[nSLUG] which linux??
synrg at sanctuary.nslug.ns.ca
Fri Sep 8 10:27:09 ADT 2006
Doug Kampen wrote:
> SO back to my question.which linux do I use? A commercial copy or a free
> one? Where do I get it? I've been trying to dl a copy but it's taking 3 days
> so far and only have the first 3 disk iso's.
Although there are an enormous number of options to choose from, in
general unless you have quite specialized needs, you'll be happiest with
one of the mainstream distros. As a hobbyist, I consider having broad
support of a large volunteer developer/user community important. Also,
I consider the support of those closest to me important; knowing other
people personally who use the distros I use is a great help.
So you might want to sample Ubuntu, Debian, Slackware, Fedora and Gentoo
for starters. These are all well-supported mainstream distros with
considerable community support. Keep in mind that the default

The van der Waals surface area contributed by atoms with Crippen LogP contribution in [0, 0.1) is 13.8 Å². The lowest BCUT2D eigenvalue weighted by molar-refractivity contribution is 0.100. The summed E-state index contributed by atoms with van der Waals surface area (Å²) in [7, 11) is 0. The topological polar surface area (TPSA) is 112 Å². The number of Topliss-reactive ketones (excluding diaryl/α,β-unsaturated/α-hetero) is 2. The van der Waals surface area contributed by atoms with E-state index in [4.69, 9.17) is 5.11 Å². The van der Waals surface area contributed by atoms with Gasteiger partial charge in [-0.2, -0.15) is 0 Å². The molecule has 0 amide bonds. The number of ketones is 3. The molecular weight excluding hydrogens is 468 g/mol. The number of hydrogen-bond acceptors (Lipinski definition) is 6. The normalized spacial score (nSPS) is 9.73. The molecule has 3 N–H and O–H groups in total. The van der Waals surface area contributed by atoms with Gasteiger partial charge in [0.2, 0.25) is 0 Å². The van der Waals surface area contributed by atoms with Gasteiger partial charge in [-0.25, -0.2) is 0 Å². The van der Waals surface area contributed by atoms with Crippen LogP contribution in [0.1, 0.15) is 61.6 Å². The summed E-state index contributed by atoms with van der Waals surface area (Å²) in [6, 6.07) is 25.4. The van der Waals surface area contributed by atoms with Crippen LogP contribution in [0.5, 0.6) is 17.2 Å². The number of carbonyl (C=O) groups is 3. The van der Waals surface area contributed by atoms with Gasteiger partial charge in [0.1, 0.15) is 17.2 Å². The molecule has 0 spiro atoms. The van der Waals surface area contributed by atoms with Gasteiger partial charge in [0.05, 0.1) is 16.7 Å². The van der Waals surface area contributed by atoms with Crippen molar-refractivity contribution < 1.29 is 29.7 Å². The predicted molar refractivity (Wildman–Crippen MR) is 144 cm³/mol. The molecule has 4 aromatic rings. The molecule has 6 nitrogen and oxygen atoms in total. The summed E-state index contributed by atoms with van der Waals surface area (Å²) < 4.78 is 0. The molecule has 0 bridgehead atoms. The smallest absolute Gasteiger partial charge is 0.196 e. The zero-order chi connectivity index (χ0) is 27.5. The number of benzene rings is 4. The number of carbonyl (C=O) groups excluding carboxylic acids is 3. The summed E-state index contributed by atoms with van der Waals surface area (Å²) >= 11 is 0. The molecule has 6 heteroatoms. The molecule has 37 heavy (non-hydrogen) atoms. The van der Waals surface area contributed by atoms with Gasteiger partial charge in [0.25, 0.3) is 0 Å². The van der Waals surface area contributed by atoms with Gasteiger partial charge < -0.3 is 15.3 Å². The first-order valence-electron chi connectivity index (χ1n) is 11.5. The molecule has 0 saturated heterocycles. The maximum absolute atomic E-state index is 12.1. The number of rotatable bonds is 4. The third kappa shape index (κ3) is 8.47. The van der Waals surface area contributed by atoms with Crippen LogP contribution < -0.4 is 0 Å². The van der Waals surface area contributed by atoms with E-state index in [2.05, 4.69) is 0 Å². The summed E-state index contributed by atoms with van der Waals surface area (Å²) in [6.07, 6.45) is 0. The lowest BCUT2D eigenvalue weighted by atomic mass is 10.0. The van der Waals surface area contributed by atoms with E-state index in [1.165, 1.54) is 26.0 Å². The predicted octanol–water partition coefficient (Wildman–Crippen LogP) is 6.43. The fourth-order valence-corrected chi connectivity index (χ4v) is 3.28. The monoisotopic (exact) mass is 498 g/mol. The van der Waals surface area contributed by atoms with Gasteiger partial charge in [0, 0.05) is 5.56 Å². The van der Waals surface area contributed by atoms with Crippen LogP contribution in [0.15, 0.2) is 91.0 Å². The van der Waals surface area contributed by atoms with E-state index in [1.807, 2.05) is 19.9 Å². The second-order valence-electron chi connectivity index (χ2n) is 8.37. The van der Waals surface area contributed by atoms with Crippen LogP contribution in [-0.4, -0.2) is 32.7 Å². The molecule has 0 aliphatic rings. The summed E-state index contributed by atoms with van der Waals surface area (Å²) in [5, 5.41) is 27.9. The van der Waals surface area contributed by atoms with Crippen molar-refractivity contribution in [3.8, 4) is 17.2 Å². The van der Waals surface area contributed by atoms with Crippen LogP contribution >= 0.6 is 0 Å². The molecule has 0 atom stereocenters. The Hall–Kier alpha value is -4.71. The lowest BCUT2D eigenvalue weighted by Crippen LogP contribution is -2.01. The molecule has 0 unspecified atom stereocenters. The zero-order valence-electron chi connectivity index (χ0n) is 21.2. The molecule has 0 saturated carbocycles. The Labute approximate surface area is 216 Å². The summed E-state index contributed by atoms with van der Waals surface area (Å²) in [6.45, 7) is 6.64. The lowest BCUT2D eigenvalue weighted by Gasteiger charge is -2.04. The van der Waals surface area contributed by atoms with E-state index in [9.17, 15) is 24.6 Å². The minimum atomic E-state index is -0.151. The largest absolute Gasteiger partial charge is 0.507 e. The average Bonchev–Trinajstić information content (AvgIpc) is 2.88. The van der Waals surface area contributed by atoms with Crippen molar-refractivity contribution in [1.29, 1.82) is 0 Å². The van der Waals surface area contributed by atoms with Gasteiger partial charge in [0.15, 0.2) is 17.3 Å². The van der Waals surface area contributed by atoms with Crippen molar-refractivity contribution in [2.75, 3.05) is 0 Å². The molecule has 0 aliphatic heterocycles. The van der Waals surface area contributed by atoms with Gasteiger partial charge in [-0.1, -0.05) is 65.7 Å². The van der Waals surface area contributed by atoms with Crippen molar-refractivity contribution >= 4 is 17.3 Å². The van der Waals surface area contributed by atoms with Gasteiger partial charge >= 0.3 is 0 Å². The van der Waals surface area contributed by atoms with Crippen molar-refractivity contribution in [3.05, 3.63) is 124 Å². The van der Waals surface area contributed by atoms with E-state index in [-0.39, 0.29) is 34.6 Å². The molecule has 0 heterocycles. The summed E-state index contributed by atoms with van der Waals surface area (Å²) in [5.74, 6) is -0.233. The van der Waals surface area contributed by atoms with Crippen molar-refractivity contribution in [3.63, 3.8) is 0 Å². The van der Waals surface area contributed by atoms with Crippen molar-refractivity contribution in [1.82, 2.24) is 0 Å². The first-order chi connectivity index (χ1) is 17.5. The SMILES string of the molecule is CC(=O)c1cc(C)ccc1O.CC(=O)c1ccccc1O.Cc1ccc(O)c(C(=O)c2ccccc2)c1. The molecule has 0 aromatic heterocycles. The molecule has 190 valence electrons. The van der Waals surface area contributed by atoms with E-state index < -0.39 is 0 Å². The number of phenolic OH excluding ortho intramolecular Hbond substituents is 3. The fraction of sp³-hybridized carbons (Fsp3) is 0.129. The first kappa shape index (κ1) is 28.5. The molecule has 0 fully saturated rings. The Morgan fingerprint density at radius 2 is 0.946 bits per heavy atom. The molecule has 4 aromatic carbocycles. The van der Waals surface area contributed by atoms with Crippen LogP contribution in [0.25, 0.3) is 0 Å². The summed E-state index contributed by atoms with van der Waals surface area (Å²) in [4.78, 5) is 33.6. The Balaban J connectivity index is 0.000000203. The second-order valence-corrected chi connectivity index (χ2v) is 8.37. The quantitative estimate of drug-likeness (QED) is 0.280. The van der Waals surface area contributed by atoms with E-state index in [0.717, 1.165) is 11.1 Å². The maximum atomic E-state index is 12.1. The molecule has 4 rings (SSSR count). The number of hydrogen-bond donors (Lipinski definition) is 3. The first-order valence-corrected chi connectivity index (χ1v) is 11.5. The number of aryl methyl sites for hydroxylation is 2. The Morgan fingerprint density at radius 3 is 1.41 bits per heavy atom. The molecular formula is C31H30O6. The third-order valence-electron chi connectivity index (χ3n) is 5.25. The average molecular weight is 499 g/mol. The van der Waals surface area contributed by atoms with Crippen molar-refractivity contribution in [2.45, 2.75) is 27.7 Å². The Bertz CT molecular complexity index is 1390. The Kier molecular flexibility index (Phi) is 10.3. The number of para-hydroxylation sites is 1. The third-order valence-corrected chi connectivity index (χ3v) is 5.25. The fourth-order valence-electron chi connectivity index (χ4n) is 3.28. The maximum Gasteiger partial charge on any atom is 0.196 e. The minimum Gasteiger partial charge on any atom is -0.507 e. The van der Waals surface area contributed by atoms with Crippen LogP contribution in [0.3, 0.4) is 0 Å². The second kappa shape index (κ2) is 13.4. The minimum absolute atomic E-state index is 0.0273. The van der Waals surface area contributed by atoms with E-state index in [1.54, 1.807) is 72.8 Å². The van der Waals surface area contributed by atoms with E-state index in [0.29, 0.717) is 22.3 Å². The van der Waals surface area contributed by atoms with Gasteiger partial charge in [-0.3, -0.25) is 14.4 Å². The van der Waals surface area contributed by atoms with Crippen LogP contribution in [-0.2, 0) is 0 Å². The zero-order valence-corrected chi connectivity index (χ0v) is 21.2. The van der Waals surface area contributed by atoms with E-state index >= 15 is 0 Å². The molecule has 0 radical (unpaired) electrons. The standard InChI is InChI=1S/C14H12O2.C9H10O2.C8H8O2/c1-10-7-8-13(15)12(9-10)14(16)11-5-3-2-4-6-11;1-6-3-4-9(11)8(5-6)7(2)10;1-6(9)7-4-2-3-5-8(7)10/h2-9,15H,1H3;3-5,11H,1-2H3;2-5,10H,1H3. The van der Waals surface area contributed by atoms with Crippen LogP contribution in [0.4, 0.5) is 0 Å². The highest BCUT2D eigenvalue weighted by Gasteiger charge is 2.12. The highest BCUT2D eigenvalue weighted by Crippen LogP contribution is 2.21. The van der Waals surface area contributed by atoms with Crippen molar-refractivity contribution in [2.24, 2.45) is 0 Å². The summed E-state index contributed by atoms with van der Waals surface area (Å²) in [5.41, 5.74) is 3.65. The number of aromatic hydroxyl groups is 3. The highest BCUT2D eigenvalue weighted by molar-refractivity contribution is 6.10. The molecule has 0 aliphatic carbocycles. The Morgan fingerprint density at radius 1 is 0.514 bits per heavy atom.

applications and desktop environment included on livecd editions of each
of these may differ widely, so in your evaluation, don't fixate on which
application is or isn't included, or what the default desktop
environment (GNOME, KDE, etc.) is. Find out about what the goals of
each project are, and see whether they match your needs.
Finally, be aware of the difference between a "flavour" of a mainstream
distribution, maintained within that distribution itself (e.g. Kubuntu,
a KDE flavour of Ubuntu) vs. a derivative maintained outside of the
mainstream distribution, (e.g. Mepis, a Debian derivative). In general,
derivatives are much harder projects for the developers to maintain
because they need to duplicate a lot of the infrastructure of the
distributions on which they are based (i.e. a whole separate bug
reporting system, ftp archive, etc.) Users are affected because unless
a derivative has a large following, (e.g. Ubuntu,) packages and support
for that derivative will be harder to find.
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